Listen free for 30 days

Listen with a free trial

One credit a month, good for any title to download and keep.
Unlimited listening to the Plus Catalogue - thousands of select Audible Originals, podcasts and audiobooks.
Exclusive member-only deals.
No commitment - cancel anytime.
Buy Now for £2.99

Buy Now for £2.99

Pay using card ending in
By completing your purchase, you agree to Audible's Conditions of Use and authorise Audible to charge your designated card or any other card on file. Please see our Privacy Notice, Cookies Notice and Interest-based Ads Notice.


John William Polidori was born on 7th September 1795 in London to Gaetano Polidori, an Italian political émigré scholar, and Anna Maria Pierce, an English governess. He was the eldest of eight children. 

From 1804, Polidori was a pupil at the recently formed Ampleforth College. In 1810, he proceeded to the University of Edinburgh, where he wrote a thesis on sleepwalking and received his degree as a doctor of medicine on 1st August 1815. He was 19. 

In 1816, Dr Polidori was given the job of Byron’s personal physician and accompanied him on a trip through Europe. The publisher John Murray offered Polidori £500 to keep a diary of their travels. At the Villa Diodati, Byron’s rented villa at Lake Geneva in Switzerland, the pair met with Mary Wollstonecraft Godwin, Percy Bysshe Shelley and Mary's stepsister, Claire Clairmont. 

One night in June, after the company had read aloud from a French collection of German horror tales, Byron suggested they each write a ghost story. There were to be two outstanding works from that evening: Frankenstein by Mary Shelley and Polidori’s ‘The Vampyre’, which would be the first published modern vampire story in English.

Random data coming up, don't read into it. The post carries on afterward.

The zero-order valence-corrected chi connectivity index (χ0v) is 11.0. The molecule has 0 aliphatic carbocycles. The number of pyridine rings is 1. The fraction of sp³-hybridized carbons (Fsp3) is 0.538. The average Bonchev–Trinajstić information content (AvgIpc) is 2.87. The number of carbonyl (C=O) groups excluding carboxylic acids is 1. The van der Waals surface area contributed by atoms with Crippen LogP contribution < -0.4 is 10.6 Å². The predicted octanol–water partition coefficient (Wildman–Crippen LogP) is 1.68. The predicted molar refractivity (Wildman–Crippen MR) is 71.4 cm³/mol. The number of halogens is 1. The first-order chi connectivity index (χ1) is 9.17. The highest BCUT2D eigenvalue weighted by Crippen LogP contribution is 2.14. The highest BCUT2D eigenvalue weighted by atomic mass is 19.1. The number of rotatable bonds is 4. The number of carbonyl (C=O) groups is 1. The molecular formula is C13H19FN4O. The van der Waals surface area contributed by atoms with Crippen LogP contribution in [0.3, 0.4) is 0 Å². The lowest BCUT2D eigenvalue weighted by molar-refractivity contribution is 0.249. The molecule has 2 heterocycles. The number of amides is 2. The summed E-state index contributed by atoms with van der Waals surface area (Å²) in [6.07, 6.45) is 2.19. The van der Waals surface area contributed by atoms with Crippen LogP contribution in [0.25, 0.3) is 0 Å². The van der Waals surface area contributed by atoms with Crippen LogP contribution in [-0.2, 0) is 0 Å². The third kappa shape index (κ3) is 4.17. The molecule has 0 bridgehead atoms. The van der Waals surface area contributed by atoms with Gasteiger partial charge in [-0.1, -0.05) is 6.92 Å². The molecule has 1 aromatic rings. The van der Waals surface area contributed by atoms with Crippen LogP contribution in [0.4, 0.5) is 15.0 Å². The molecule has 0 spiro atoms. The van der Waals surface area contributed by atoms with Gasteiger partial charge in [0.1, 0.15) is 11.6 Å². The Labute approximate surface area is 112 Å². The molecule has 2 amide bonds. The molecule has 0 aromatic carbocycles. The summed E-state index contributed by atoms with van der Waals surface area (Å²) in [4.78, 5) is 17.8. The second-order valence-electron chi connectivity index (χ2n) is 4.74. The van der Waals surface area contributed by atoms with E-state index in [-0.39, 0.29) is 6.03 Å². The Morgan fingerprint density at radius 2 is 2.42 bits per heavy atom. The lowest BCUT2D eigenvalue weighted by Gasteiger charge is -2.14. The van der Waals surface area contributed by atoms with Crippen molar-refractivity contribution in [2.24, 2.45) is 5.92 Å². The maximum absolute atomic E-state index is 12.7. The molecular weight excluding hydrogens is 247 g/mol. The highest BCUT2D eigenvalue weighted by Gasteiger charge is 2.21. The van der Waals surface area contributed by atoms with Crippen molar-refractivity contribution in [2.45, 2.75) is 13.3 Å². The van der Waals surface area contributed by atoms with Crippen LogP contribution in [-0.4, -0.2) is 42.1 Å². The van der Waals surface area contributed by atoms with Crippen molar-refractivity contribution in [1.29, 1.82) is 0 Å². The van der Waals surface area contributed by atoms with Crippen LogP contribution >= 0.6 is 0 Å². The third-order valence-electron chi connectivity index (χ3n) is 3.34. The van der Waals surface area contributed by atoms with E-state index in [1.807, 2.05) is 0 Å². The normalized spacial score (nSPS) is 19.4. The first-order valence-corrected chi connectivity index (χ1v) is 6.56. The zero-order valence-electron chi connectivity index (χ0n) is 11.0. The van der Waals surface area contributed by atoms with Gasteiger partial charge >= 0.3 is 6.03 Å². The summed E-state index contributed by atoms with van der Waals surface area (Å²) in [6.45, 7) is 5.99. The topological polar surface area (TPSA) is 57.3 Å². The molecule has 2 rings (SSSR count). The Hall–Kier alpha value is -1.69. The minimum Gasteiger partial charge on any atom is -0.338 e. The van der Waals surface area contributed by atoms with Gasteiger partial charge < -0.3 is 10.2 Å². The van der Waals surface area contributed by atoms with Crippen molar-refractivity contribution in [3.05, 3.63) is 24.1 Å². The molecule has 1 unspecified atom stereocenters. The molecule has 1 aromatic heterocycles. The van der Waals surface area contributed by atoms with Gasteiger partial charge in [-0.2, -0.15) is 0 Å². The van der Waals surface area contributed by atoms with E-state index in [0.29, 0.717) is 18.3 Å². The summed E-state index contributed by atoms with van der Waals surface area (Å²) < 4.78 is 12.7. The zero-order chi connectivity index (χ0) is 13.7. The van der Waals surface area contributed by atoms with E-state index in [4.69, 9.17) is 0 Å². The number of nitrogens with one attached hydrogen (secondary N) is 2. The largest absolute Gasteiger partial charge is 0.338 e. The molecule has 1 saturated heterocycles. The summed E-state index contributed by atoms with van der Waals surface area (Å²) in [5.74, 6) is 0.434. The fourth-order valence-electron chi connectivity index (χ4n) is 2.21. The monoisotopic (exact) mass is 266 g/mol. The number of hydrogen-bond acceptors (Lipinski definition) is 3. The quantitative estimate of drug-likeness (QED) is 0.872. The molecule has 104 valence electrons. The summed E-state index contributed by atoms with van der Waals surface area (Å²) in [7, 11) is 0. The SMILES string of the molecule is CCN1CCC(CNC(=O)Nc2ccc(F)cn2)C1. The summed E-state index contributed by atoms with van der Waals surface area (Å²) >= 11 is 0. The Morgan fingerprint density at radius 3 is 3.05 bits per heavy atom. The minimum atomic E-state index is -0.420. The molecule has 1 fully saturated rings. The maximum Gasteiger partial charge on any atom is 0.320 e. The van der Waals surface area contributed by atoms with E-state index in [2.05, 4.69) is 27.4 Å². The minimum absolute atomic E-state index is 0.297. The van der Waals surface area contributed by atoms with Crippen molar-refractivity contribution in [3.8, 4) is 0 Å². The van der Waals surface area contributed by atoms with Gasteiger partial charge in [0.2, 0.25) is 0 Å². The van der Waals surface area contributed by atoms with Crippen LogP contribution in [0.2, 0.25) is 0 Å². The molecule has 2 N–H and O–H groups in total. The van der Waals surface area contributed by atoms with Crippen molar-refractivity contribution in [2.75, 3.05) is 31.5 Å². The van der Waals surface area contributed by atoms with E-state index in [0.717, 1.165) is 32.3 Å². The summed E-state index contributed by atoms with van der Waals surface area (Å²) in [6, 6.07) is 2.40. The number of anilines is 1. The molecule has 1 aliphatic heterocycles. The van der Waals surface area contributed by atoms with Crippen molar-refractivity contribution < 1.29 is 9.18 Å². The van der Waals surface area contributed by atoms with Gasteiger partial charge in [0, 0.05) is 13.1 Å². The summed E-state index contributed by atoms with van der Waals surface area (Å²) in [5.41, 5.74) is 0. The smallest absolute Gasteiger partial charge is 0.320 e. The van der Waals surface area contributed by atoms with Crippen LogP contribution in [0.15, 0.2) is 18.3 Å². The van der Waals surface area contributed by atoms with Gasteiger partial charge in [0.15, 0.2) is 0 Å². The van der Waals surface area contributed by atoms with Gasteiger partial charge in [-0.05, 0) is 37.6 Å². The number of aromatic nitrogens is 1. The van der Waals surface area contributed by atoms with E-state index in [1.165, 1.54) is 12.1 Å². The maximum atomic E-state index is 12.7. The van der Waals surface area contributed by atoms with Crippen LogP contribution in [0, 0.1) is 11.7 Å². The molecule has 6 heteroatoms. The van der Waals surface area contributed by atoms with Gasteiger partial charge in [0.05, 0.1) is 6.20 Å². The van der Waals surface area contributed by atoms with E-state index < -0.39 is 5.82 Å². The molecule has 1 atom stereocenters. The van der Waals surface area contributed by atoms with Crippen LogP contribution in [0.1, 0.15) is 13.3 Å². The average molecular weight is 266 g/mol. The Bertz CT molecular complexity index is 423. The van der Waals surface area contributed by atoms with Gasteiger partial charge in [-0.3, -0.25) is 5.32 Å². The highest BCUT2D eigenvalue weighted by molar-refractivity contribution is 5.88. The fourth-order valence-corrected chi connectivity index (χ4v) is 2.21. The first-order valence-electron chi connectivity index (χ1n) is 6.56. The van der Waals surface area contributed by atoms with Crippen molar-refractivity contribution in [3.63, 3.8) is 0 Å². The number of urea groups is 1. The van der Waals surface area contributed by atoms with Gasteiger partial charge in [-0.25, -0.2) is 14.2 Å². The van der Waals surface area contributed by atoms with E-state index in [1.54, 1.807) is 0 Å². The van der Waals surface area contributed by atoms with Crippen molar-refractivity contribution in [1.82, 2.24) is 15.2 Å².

Dismissed by Byron, Polidori traveled in Italy and then returned to England. His story, ‘The Vampyre’, was published in the April 1819 issue of New Monthly Magazine without his permission. Much to the annoyance of both Polidori and Byron it was the latter who was credited as author. 

Polidori also had published Ximenes, The Wreath & Other Poems in 1819 and his long theological and sacred poem ‘The Fall of the Angels’ in 1821, as well as two plays, essays and his diary. 

Despite his youth Polidori was increasingly worn down by gambling debts and depression.  

John William Polidori died on 24th August 1821 at the age of only 25 in London. Although his death was recorded as death by natural causes, strong evidence asserts that it was suicide by means of cyanide.

©2021 Copyright Group (P)2021 Deadtree Publishing

What listeners say about The Vampyre. A Tale

Average customer ratings

Reviews - Please select the tabs below to change the source of reviews.